• Mental Health
  • Independent mental health service

Archived: Cygnet Whorlton Hall

Overall: Inadequate read more about inspection ratings

Whorlton Village, Barnard Castle, County Durham, DL12 8XQ (01833) 627278

Provided and run by:
Cygnet (OE) Limited

Important: The provider of this service changed. See old profile

All Inspections

12 to 17 May 2019

During a routine inspection

We inspected Whorlton Hall due to concerns raised by the Panorama programme into alleged abuse of patients at this hospital.

We have taken enforcement action against the registered provider in relation to our concerns about this location. This limits our rating of safe, effective and well-led to inadequate, and the rating overall for Whorlton Hall to inadequate.

At the time of inspection, there was an ongoing police investigation which meant we were not able to review all documentation, or speak to patients, so whilst we inspected these domains, we were unable to rate the caring and responsive.

  • The service did not have effective systems in place for ensuring that staff adhered to the provider’s policies and procedures. This included adherence to safe practice in administering ‘as required medication’ and monitoring patients after rapid tranquilisation, keeping records that demonstrated that staff were suitable to work at the hospital and undertaking the daily environmental risk checks.
  • Staff used physical restraint on 1348 occasions in the year leading up to the inspection. They also used rapid tranquilisation on three occasions. The Resuscitation Council (UK) recommends that staff using restraint or rapid tranquilisation should receive training in immediate life support as a minimum standard. Staff at Whorlton hall had not received this training.
  • The provider’s restrictive interventions reduction programme had not been effective. Staff continued to use physical restraint frequently and the number of times it was used had increased.
  • Staff did not follow best practice with respect to mental capacity and best interests. Rather than undertake mental capacity assessments on a decision-specific basis, staff made over-arching assessments which covered a number of different areas. Staff made decisions in patients’ best interests for patients assessed as lacking capacity. However, a number of the best interest documents failed to record how the patient, family, carer or advocate had been involved in the best interest decision making process.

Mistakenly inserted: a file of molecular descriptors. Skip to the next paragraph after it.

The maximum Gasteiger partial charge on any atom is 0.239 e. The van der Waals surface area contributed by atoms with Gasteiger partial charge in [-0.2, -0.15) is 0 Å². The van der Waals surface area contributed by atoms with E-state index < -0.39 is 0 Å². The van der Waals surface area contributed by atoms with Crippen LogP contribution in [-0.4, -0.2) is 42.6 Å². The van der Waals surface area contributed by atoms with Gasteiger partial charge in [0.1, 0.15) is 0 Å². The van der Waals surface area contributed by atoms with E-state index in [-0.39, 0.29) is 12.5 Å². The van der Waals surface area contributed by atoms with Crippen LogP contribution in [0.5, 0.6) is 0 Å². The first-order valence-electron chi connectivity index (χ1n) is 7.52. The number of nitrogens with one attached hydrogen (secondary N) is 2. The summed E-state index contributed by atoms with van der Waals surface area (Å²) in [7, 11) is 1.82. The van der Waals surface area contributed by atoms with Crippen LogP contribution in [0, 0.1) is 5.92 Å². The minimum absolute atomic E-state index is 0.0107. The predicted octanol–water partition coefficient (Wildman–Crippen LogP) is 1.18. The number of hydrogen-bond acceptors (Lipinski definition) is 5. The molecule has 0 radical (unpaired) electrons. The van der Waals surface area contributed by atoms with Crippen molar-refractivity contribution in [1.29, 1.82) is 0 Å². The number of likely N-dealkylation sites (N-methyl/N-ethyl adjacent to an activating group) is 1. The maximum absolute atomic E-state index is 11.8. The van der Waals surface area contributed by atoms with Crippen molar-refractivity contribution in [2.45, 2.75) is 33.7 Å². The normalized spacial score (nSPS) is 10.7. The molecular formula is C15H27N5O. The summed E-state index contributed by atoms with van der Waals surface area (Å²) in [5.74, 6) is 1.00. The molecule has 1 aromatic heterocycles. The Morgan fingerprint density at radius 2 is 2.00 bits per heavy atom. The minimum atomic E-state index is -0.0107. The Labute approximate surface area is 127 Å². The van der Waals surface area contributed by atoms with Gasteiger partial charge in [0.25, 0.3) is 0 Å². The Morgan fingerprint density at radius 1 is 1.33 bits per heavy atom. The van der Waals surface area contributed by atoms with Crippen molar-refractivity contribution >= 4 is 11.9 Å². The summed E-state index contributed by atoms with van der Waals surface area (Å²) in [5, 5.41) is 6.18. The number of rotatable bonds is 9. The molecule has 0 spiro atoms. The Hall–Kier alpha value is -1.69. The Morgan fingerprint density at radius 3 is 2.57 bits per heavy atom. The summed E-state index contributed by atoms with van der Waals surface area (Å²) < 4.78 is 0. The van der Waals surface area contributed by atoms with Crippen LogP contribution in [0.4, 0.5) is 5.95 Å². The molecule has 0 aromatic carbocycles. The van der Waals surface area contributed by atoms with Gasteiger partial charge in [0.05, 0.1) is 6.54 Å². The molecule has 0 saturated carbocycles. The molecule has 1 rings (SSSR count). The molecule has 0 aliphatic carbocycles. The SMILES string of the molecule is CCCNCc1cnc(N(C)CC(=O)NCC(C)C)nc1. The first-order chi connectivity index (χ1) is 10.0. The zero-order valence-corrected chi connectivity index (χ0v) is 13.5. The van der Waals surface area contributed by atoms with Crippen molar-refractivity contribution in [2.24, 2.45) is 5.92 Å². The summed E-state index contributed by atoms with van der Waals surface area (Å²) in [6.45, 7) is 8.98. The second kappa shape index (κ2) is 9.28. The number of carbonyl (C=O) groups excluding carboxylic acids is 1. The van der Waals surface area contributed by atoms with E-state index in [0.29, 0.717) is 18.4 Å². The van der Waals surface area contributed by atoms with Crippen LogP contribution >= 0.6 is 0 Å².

• We found a number of instances where staff were not following the care plan. These included decisions about the gender of staff carrying out observations on patients and the importance of using Makaton and other communication aids.
  • Recruitment procedures established to ensure staff employed in the service were of good character or had the necessary qualifications, competence, skills and experience required to carry out their role were not operated effectively.


  • Care plans were personalised, holistic and recovery orientated.
  • Staff ensured that patients had access to physical health care services.
  • There was access to a well-equipped activity hub at the hospital which enabled a range of educational and social activities to be facilitated.

7 and 8 March 2018

During an inspection looking at part of the service

We did not rate Whorlton Hall at this focused inspection.

We found the following issues that the service needs to improve:

  • There were no processes in place to assess and monitor the impact of staff working excessive hours. Managers knew that staff were working up to 24 hour shifts and had no system in place to assess and mitigate the risk and impact of this on patients or staff
  • The service relied heavily on the use of bank and agency staff. Not all agency staff were up to date with mandatory training, and there was no internal system in place to review the training compliance of agency staff
  • Individual staff supervision was not taking place in line with Danshell’s policy and supervisory bodies

We also found the following areas of good practice:

  • Staff were supported after incidents took place and de briefing sessions were carried out after incidents
  • Care plans were holistic and contained the patient voice

4 and 5 September 2017

During a routine inspection

We rated Whorlton Hall as good because:

  • The service was clean and tidy with a fully equipped clinic room. The service complied with the Department of Health’s guidance on eliminating mixed sex accommodation by keeping male and female bedrooms separated. There were rooms where patients could spend time in private. Health and safety checks were made to ensure the building was safe and environmental risk assessments were up to date and contained details of all ligature points in the building.